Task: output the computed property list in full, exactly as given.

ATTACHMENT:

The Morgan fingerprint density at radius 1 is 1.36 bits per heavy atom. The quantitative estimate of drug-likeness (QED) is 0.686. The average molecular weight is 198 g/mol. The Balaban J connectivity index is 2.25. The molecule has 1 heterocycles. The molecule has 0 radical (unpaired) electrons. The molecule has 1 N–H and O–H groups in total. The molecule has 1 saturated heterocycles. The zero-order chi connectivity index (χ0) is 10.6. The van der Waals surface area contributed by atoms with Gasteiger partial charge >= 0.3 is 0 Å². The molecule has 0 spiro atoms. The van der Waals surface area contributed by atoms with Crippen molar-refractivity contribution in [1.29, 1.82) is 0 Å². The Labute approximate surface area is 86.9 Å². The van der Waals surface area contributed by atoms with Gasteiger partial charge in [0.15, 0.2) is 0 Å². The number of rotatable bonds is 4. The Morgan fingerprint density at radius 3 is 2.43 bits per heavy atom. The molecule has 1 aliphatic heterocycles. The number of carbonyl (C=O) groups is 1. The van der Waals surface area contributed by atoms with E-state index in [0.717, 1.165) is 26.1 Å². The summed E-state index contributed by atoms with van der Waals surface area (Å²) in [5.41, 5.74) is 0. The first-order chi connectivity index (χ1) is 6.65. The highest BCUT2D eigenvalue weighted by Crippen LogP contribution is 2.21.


The Morgan fingerprint density at radius 1 is 1.36 bits per heavy atom. The quantitative estimate of drug-likeness (QED) is 0.686. The average molecular weight is 198 g/mol. The Balaban J connectivity index is 2.25. The molecule has 1 heterocycles. The molecule has 0 radical (unpaired) electrons. The molecule has 1 N–H and O–H groups in total. The molecule has 1 saturated heterocycles. The zero-order chi connectivity index (χ0) is 10.6. The van der Waals surface area contributed by atoms with Gasteiger partial charge >= 0.3 is 0 Å². The molecule has 0 spiro atoms. The van der Waals surface area contributed by atoms with Crippen molar-refractivity contribution in [1.29, 1.82) is 0 Å². The Labute approximate surface area is 86.9 Å². The van der Waals surface area contributed by atoms with Gasteiger partial charge in [0.15, 0.2) is 0 Å². The number of rotatable bonds is 4. The Morgan fingerprint density at radius 3 is 2.43 bits per heavy atom. The molecule has 1 aliphatic heterocycles. The number of carbonyl (C=O) groups is 1. The van der Waals surface area contributed by atoms with E-state index in [0.717, 1.165) is 26.1 Å². The summed E-state index contributed by atoms with van der Waals surface area (Å²) in [5.41, 5.74) is 0. The first-order chi connectivity index (χ1) is 6.65. The highest BCUT2D eigenvalue weighted by Crippen LogP contribution is 2.21.